be installed in Jim's Fisher Horizon project. Jim and Paul have been friends for many years. Separately, each will tell you that the other one is from an entirely different
part of Philadelphia, quietly emphasizing their own neighborhood is the real Philly. What's funny about this is that the two of them are so close in voice, expression and
sense of humor that you'd think they were twins.
Myron Pickard, above left, with Archie Frangoudis. Both of these men are well known New England motorsports guys. We met Archie at Oshkosh a few years ago. An engine builder of
considerable experience, Archie's reputation preceded him, as a number of other New Englanders I respect had referenced him as a resource in their engine education. We met Myron at
Sun 'N Fun
four years ago. He is a member of the Motorsports Hall of Fame, and one of the owners of the New England Dragway. Every motorsport has a Golden Era in which the serious players
suddenly got access to frighteningly powerful new equipment before sanctioning bodies and safety could catch up. For top fuel drag racing, this was the 1960s, and Myron was a
nationally known competitor running front engine top fuel rails with blown Chryslers. Running 6.6's at over 200 mph with a 2,500 hp Hemi sitting right in your lap is not for the
timid. This era predated national sponsorships, and Myron, like most of his competitors, wrenched on the car and drove it. Today he's working toward a more subtle experience in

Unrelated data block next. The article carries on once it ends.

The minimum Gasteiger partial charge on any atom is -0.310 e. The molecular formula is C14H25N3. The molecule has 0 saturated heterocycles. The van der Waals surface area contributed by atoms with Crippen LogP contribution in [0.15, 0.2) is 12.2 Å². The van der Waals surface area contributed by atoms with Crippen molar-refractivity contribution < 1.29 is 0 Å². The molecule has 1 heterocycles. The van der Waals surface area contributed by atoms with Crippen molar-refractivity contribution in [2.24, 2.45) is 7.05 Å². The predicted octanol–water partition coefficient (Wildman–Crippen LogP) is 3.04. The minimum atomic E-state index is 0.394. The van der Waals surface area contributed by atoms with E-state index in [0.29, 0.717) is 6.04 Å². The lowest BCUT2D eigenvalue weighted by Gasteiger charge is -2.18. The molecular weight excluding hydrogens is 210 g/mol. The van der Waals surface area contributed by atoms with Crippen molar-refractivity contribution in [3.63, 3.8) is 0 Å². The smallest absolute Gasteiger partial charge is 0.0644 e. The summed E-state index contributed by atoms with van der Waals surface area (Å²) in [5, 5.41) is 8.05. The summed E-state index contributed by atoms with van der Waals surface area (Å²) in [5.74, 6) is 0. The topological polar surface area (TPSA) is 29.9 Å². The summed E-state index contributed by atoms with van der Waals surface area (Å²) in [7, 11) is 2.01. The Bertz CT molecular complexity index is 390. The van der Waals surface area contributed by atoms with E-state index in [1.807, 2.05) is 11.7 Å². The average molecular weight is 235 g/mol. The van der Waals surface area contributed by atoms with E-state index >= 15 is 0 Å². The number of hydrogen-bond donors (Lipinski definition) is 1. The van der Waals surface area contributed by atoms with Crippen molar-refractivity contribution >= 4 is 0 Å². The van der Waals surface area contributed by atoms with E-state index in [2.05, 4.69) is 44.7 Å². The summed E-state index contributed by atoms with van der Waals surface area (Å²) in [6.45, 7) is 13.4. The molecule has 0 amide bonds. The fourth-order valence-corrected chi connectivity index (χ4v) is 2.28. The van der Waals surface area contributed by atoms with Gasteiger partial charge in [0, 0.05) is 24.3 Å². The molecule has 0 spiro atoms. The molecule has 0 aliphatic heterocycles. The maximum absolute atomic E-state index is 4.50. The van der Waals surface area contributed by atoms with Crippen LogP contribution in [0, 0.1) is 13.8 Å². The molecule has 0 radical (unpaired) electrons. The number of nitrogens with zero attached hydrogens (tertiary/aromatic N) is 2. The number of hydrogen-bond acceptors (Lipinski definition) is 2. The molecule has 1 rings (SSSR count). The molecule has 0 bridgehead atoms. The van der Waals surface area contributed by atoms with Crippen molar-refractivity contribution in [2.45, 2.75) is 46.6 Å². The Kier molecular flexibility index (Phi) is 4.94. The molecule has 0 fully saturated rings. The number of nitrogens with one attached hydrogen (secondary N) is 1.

Side view of the Corvair powerplant in the Pritchard's 601 XL. This installation uses a lot of our components, which they picked up
individually. The engine is fully overhauled, but is very similar to the economical engine we displayed at Sun 'N Fun this year. Sharp eyes noticed
a slight blister atop the Nosebowl to accommodate an unmodified Subaru starter, and a stock GM oil filter housing and 12-plate cooler. An
engine like this can be built for well under $4,000. The Corvair movement has many paths available for people of all budgets.
Ben, above left, and his father, Roger Pritchard, stand proudly with their ZenVair 601 XL. The aircraft is newly completed and about to undergo its airworthiness inspection. In going
over the engine installation, I found only a few small details I would adjust.
My father, William Wynne Sr., speaks with the father-son team of Dan and David Yager. We had three father-son teams at the event.
The striking photo above gives a look inside Pramod's nitriding chamber at work. The ionized gas gives off a mesmerizing purple light. Pramod is the best known nitrider of
Corvair crankshafts, having treated those of some of the best known pilots in the movement. I picked up three crankshafts at the College that I'd sent to Pramod for our
own engine building back in Florida.
With me above is Thomas Siminski, a highly skilled machinist of the Old School variety. He had some very helpful suggestions about prepping threaded holes that he shared with
builders. When I got a chance to speak with him one-on-one later, he impressed me with his broad personal experience from a candid perspective.
One more look at the gang, upstairs on Sunday afternoon, above.
Joe Horton in his KR-2S on climbout, headed home after another fun and successful College. Make your plans now and we'll see you at the next one.